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Hickins v. Colvin

United States District Court, Ninth Circuit

September 25, 2013

TRACEY HICKINS, Petitioner,
v.
CAROLYN W. COLVIN, [1] Acting Commissioner of Social Security Administration, Respondent.

MEMORANDUM DECISION AND ORDER INTRODUCTION

CANDY W. DALE, Judge.

Currently pending before the Court is Petitioner Tracey Hickins's request for review of the Respondent's denial of social security benefits, filed on February 25, 2008. (Dkt. 1.) The Court has reviewed the Petition and the Answer, the parties' memoranda, and the administrative record ("AR"), and for the reasons that follow, will affirm the decision of the Commissioner.

BACKGROUND

Tracey Hickins ("Petitioner") first applied for Disability Insurance Benefits and Supplemental Security Income on October 12, 2005, alleging disability beginning October 5, 2005, from her mixed connective tissue disease and lupus. This application was denied initially and on reconsideration. A hearing was conducted on May 17, 2007, before Administrative Law Judge ("ALJ") James Pileggi. ALJ Pileggi heard testimony from Petitioner and from vocational expert Frances Kinley. (AR 268.)

Petitioner petitioned the Appeals Council for review of the ALJ's decision on December 15, 2007, which was denied on December 21, 2007. Having exhausted her administrative remedies, the Petitioner timely filed an appeal with the United States District Court for the Western District of Pennsylvania. (AR 280.)

Petitioner's claim file was lost, along with the recording of the May 2007 hearing. Therefore, on September 9, 2008, the case was remanded pursuant to Sentence Six, for a de novo hearing to complete the record and for the ALJ to render a new decision.

In the interim, Petitioner filed a new disability application on December 14, 2007, again alleging disability beginning October 5, 2005, from her mixed connective tissue disease and lupus. This application was denied on February 15, 2008, and a request for hearing was filed on April 1, 2008. A new hearing, again before ALJ Pileggi, was held on November 14, 2008. ALJ Pileggi heard testimony from Petitioner and vocational expert William Reed. At this hearing, ALJ Pileggi considered the December 2007 application as well as the remand of the 2005 application. The ALJ denied Petitioner's claim on January 15, 2009, finding Petitioner was not disabled for the period October 6, 2005, through the date of his decision. (AR 12.)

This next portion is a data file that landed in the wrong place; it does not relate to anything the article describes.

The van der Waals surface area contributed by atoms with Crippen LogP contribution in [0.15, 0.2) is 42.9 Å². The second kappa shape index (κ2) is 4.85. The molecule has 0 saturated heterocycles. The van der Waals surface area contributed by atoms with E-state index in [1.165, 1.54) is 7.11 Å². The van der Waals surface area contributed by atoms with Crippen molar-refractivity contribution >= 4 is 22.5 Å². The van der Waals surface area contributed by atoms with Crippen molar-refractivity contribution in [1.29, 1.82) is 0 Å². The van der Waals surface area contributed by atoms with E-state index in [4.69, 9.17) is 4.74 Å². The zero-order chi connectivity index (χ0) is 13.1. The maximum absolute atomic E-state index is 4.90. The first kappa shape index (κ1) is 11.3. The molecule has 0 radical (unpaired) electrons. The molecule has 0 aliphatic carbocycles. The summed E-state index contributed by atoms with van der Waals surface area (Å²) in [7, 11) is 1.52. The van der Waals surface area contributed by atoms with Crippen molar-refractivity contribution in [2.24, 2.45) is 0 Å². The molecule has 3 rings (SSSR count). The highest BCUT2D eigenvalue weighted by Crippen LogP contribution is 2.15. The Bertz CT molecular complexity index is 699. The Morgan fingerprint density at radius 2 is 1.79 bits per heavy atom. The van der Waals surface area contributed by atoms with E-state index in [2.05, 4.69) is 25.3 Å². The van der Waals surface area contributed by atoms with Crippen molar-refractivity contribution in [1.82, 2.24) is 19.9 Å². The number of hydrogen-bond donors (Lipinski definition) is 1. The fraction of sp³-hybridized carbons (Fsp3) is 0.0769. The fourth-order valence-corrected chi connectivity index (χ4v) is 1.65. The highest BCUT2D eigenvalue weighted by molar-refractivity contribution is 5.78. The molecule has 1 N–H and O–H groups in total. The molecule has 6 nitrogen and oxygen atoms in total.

The matter pending before the Western District of Pennsylvania was not reopened until September 14, 2011. Petitioner had, however, moved to Idaho in 2009. Consequently, the matter was transferred to this Court on September 14, 2011. This matter was delayed further because Petitioner initially appeared pro se, but later obtained pro bono counsel on July 23, 2012.

After moving to Idaho, Petitioner filed a third application for benefits and was awarded benefits with an onset date of July 2009. She is currently receiving disability benefits. Petitioner filed also a claim for 100% unemployability disability benefits from the Veteran's Administration (VA) and was awarded those benefits on November 19, 2010, retroactive to October 2005. However, these facts were not before ALJ Pileggi at the time of the second hearing in November of 2008, nor was the record supplemented before the Commissioner to include this information.

Petitioner was born in August of 1970. At the time of Petitioner's alleged onset date, October 2005, she was 35 years of age. Petitioner completed high school and two years of college, studying medical transcription. Petitioner's prior work experience includes work as an accounting assistant, medical records clerk, retail cashier, office helper, secretary, and a municipal tax collector.

SEQUENTIAL PROCESS

The Commissioner follows a five-step sequential evaluation for determining whether a claimant is disabled. See 20 C.F.R. ยงยง 404.1520, 416.920. At step one, it must be determined whether the claimant is engaged in substantially gainful activity. The ALJ found Petitioner had not engaged in substantial gainful activity since her alleged onset date of October 2005. At step two, it must be determined whether the claimant suffers from a severe impairment. The ALJ found Petitioner's mixed connective tissue disorder, fibromyalgia, sleep apnea, chronic fatigue, lupus, obesity, and Sjogren's syndrome severe within the meaning of the Regulations.

Step three asks whether a claimant's impairments meet or equal a listed impairment. The ALJ found that Petitioner's impairments did not meet or equal the criteria for any listed impairment. If a claimant's impairments do not meet or equal a listing, the Commissioner must assess the claimant's residual functional capacity ("RFC") and determine, at step four, whether the claimant has demonstrated an inability to perform past relevant work. The ALJ found the Petitioner did not retain the RFC to perform her past relevant work.

If a claimant demonstrates an inability to perform past relevant work, the burden shifts to the Commissioner to demonstrate at step five that the claimant retains the capacity to make an adjustment to other work that exists in significant levels in the national economy, after considering the claimant's residual functional capacity, age, education and work experience. The ALJ determined that Petitioner retained the RFC to perform sedentary work as defined in 20 C.F.R. 404.1567(a). As part of this determination, the ALJ found Petitioner could not perform any overhead reaching, constant fine and gross manipulation with her hands, or operate foot controls; could not crawl, kneel, climb or balance; and could not push or pull against resistance ...


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